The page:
Film Review: The Tale of the Princess Kaguya

In terms of critical and popular acceptance, Isao Takahata has always been overshadowed by his Studio Ghibli colleague Hayao Miyazaki. For a creator less assured of his own abilities than Takahata-san the silver medal could have been the cause of a complex of some description. But brilliance of Takahata’s kind doesn’t allow for jealousy, and while Miyazaki undoubtedly produced some of the most beautiful and insightful animated films the world has ever seen, Takahata decided to walk a different path.

An interesting juxtaposition of the films of Miyazaki and Takahata happened in 1988 when the former’s My Neighbour Totoro was put on a double bill in Japan with the latter’s Grave of the Fireflies. Both Ghibli animés, rough Anglophonic equivalents for both films would be Winnie the Pooh and Schindler’s List (only without the “happy” ending), respectively. Indeed as the double features alternated which film was shown first in a given cinema, the numbers who couldn’t face another film dramatically increased when Takahata’s film was presented first.

Takahata was always an experimenter, never happy to repeat himself, either in terms of style or story. With The Tale of the Princess Kaguya, Takahata has created a beautiful ode to Japanese painting in this water-coloured adaptation of an old folktale. Every frame of this film is like the beautiful Japanese woodcuts of the 19th Century and in that sense the experience of watching the film is not unlike spending over two hours in a museum. But that description doesn’t go any way towards describing the heart in the picture.

What’s worth noting is that at almost two hours and twenty minutes The Tale of the Princess Kaguya is very long, particularly for an animated film. It’s a confident move from a confident director, particularly when dealing with a story as intimate as this. By comparison Miyazaki’s Princess Mononoke came in at around two hours, but that was about a war between man and nature and the mutually assured destruction such a war would naturally entail. Here we’re dealing with a story of personal development, one about a celestial being perhaps, but dealt with in a very level headed way.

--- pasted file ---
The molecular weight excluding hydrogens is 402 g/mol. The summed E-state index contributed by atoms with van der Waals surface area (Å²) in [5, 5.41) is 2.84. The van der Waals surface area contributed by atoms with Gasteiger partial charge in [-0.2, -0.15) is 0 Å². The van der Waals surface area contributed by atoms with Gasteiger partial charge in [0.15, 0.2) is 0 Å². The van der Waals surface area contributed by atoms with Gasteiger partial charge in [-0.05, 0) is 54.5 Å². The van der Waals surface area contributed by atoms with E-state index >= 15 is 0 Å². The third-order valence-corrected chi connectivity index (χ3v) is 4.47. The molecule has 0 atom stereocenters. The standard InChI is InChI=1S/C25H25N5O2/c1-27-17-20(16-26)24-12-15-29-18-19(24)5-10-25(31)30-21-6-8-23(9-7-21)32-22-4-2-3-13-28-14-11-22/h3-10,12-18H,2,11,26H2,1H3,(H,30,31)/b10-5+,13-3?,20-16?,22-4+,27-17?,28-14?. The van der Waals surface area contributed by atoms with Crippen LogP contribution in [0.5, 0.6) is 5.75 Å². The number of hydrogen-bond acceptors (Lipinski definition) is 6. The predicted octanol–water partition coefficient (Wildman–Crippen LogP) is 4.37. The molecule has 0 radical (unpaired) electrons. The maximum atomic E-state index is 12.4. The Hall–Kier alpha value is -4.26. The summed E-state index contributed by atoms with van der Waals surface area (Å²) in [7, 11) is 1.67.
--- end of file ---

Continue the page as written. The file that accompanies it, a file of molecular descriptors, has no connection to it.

What should attract a viewer to this film is the beauty it not only presents, but actively endorses in its narrative. Every frame of the film was drawn with the same level of care and attention a painter would put into their opus, and it all adds to the powerful endorsement of beauty and life as presented by the film’s ending. Beauty, it says, is not to be found in some unattainable ideal, but here on earth, amongst the trees and the birds and the friends we make. As possibly the last film from Studio Ghibli that will ever have a cinematic run on these shores, we couldn’t have asked for a greater send off to studio that has itself brought so much beauty and joy into the world. In cinemas 27 March 2015. Watch the trailer here.

Stephen Murphy

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